The Hammer vampire trilogy

Shudder has Twins of Evil, the third film in Hammer Films’ Karnstein Trilogy so–even though they’re not part of a single story–I had to hunt down the first two and watch them in order.


  • November 2015 – Jess Franco films including his Karnstein/Carmilla-inspired Female Vampire
  • July 2018 – Franco’s Daughter of Dracula, another with a Karnstein vampire


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Jean Rollin’s Two Orphan Vampires (1997)

[ IMDB ]

Blind, in an orphanage run by nuns. A doctor examines them. Two girls, two nuns. Blond Henriette, brunette Louise. Later, two female victims that parallel them.

They escape at night and we find out that they are faking blindness (or, later, that they are only blind during the daytime). “The day is black but the night is blue.”

First night out they philosophize via long dialogues about their lives, deaths, and constant rebirth. People hunt them and they are always reborn. Melancholy about their future.

Continue reading Jean Rollin’s Two Orphan Vampires (1997)

Three Jean Rollin films

I had heard of him tangentially but had never followed the leads until I saw several of his films on Shudder. French, stylized, a bit low-budget yet attractive. A good reference for Rollin’s films is DISCOVER–where to start with the films of Jean Rollin from IMDB. I went with three in the vampire series, minus his first feature “The Rape of the Vampire”:

The Nude Vampire (1970)

The Shivers of the Vampires (1971)

Requiem for a Vampire (1971)

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More on the Karnstein myth, Jess Franco, horror, and softcore porn

A month or so ago I got a subscription to the horror movie channel Shudder. We saved money by Cutting the Cable Cord, but now are approaching the same budget by a-la-carting so many other streaming providers (“The tragedy of your times my young friends is that you may get exactly what you want.”). I subscribed to Shudder out of genuine interest in horror and indie horror, and the fact that it was only $5/month made me more pliable. Streaming services take note: $10/month seems to be the standard price so $5/month is an irresistible target. Go for the long tail.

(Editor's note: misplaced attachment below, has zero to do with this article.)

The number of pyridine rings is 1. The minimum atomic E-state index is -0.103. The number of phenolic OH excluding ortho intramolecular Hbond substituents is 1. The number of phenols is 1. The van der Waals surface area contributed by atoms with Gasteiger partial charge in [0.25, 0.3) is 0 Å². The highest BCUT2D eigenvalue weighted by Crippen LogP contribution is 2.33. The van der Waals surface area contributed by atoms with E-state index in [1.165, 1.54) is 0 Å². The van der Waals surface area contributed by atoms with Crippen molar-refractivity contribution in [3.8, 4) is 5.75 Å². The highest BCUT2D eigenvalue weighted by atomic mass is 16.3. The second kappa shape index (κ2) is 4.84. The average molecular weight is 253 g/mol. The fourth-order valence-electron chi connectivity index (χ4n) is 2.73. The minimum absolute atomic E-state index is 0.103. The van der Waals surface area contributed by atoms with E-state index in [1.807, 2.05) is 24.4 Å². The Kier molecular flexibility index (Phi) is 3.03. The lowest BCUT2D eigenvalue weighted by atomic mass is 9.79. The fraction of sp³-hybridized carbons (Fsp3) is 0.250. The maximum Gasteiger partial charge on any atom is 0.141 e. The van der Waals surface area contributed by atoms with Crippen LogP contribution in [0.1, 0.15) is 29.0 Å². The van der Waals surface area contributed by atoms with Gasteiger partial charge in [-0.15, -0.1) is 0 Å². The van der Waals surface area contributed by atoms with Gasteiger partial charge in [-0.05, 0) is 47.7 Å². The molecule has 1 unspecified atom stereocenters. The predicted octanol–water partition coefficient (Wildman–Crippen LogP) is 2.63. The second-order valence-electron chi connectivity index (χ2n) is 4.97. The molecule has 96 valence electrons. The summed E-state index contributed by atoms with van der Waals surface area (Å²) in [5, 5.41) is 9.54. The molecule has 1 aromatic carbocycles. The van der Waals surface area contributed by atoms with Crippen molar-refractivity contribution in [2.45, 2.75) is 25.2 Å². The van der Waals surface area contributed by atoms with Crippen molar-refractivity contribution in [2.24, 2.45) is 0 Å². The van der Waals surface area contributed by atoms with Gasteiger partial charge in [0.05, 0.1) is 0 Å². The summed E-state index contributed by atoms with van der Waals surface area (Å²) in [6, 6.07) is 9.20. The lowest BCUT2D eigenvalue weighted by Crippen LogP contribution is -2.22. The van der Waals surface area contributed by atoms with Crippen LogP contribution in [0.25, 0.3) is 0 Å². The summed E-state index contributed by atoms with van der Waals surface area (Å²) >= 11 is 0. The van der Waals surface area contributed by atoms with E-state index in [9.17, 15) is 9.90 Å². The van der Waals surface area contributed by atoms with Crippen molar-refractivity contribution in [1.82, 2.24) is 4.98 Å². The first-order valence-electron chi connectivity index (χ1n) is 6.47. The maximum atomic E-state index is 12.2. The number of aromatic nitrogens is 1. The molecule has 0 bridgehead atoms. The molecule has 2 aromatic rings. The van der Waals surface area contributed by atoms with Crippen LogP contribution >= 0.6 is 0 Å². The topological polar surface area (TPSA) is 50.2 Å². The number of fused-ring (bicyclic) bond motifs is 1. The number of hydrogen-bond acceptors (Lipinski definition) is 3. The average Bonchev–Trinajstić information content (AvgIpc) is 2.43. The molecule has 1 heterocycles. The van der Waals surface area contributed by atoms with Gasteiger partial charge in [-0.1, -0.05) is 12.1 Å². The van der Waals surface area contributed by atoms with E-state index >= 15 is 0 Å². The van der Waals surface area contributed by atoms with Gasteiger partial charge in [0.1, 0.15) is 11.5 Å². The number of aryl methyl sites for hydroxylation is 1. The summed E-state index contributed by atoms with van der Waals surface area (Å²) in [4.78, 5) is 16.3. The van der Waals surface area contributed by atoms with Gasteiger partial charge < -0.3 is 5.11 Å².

So far on Shudder I’ve watched Frontier(s) (2007), It Stains the Sands Red (2017), and Daughter of Dracula (1972) (not Dracula’s Daughter from 1936, fwiw).

From Female Vampire: Lina Romay as Countess Irina Karlstein

I dove into a few Jess Franco films back in November 2015 and I still value them for their inventive variety (he’s done ~160 films!): the three films I watched were of such wildly different styles that they were effectively from different directors. His film Female Vampire introduced me to the pre-Bram Stoker vampire story Carmilla (1871) and all of it’s variations since then. Daughter of Dracula is connected to that literary lineage, also known as the Karnstein/Karlstein vampire myth, and includes the Franco films along with Hammer films and an LGBT web series (see also this wonderful THE KARNSTEIN TIMELINE collection of all media Karnstein-related). They are all part of a larger style of lesbian vampire stories.

Although Daughter of Dracula was filmed in Lisbon (cf. Female Vampire filmed in moody and beautiful Madeira), I did not recognize the city that we had visited. Living in Midtown Atlanta I should know the radical differences that 40 years can impose on a city.

From Daughter of Dracula: Franco, Anne Libert, and Carmen Yazalde as Luisa Karlstein

Daughter of Dracula has the softcore porn aspect of many of Franco’s films. The opening scene includes a woman, full frontal preparing for a bath, and the camera more than lingers. Other scenes I-kid-you-not dramatically zoom in to 1970s-era unshaven et ceteras. Whether this was titillating back then I’m not sure but it is incredibly non-sexual today. During one “lesbian” scene there was such an invasive soundtrack referencing show tunes, comedic, and dance styles, that the extended breast licking was completely unbelievable. And, yes, I typed “extended.”

Daughter of Dracula differed from the previous vampire film of his that I watched, Female Vampire. That one was more static and moody, expressing the lead’s curse more with lingering camera shots and frequent foggy, daytime scenes. Daughter of Dracula felt more conventional. Said daughter learns about her heritage as the local police attempt to solve a series of recent murders. Both films are worth a watch and would be good as a double-feature. Are you listening, Plaza Theatre?